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Business trends

Business openings boom in China, but jobs are a bust

Mom-and-pop shops on the rise as employment opportunities dry up

The majority of new businesses opening up in China are single-owner proprietorships, such as clothing stores,which do not lead to much job creation. (Photo by Issaku Harada)

BEIJING -- China has seen an explosion in new companies over the past few years amid a government effort to encourage entrepreneurship, yet the pace of job creation has plunged, while many workers opt to go into business for themselves.

China had 21.8 million "legal entities" -- a category that includes corporations, government agencies and nonprofits -- at the end of 2018, according to economic census results released this month. That number doubled from the previous tally for 2013 and grew twice as fast as the previous five year period. Corporations made up the vast majority, shooting up 126% to 18.6 million.

But a broader look at the data shows that the proliferation of businesses has not brought an abundance of quality jobs.

The surge followed the launch of Beijing's "mass entrepreneurship and innovation" campaign, which got fully underway in 2015. The government simplified the process of creating new companies, helped founders access capital, offered tax incentives and even provided low-rent office space.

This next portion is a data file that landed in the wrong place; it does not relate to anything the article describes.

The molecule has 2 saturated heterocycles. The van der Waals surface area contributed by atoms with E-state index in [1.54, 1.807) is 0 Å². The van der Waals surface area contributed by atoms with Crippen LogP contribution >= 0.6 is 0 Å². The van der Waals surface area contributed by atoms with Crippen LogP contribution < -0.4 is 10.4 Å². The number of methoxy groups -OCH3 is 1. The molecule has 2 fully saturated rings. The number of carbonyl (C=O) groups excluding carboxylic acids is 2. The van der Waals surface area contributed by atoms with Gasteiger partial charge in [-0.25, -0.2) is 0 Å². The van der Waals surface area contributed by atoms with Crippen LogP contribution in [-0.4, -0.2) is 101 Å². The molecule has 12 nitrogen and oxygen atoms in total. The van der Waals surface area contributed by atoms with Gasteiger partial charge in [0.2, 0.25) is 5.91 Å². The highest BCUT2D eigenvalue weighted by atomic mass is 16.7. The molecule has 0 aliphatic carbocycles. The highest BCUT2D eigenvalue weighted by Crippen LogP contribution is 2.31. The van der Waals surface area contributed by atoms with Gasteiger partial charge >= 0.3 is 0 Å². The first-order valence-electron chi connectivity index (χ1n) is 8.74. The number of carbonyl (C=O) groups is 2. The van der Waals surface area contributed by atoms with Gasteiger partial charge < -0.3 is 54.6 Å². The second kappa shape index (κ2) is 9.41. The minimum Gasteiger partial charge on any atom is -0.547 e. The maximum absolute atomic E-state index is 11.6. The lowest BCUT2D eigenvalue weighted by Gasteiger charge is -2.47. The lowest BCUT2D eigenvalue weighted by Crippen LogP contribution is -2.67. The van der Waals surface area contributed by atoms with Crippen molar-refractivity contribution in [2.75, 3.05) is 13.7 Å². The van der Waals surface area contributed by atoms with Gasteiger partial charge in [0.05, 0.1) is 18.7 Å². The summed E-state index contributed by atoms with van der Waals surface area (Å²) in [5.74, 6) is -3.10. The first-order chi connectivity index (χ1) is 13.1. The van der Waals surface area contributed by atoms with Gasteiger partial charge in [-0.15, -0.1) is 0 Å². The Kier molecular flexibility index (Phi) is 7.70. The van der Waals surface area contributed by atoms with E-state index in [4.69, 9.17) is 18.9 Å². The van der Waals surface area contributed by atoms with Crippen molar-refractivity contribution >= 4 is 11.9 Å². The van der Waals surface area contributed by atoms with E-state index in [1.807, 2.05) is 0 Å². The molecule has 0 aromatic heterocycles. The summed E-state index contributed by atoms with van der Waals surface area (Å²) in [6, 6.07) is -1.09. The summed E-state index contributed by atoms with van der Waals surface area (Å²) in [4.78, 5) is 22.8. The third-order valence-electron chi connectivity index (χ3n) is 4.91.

On average, nearly 20,000 new enterprises were registered each day between January and October of this year, government data shows. The growing spirit of entrepreneurship has given rise to successful startups, particularly in the tech industry.

Yet the number of people working at legal entities edged up just 8% from the end of 2013 -- a sharp slowdown from the 30% of the previous half-decade. Net job additions sank by two-thirds to 27.2 million. The average number of workers per company dropped to 17 from 32, indicating that small and midsize businesses are playing a larger role in employment.

Meanwhile, sole proprietorships -- a separate category from legal entities -- brought on 59.2 million more people, accounting for 69% of the total increase in employment. These enterprises jumped 92% to 64 million, with the highest growth seen in wholesaling and retail, followed by hotels and restaurants.

These trends suggest that rural migrant workers, who used to take factory jobs in cities, are now having trouble finding steady work at existing businesses and setting up their own stores or restaurants instead.

The census also provided further proof that the core of China's economy is shifting from manufacturing to services. Legal entities in tertiary industries more than doubled to 16.9 million, while secondary industries, including manufacturing and construction, saw a more modest 69% rise to 4.7 million. The survey does not cover primary industries such as agriculture and resource extraction.

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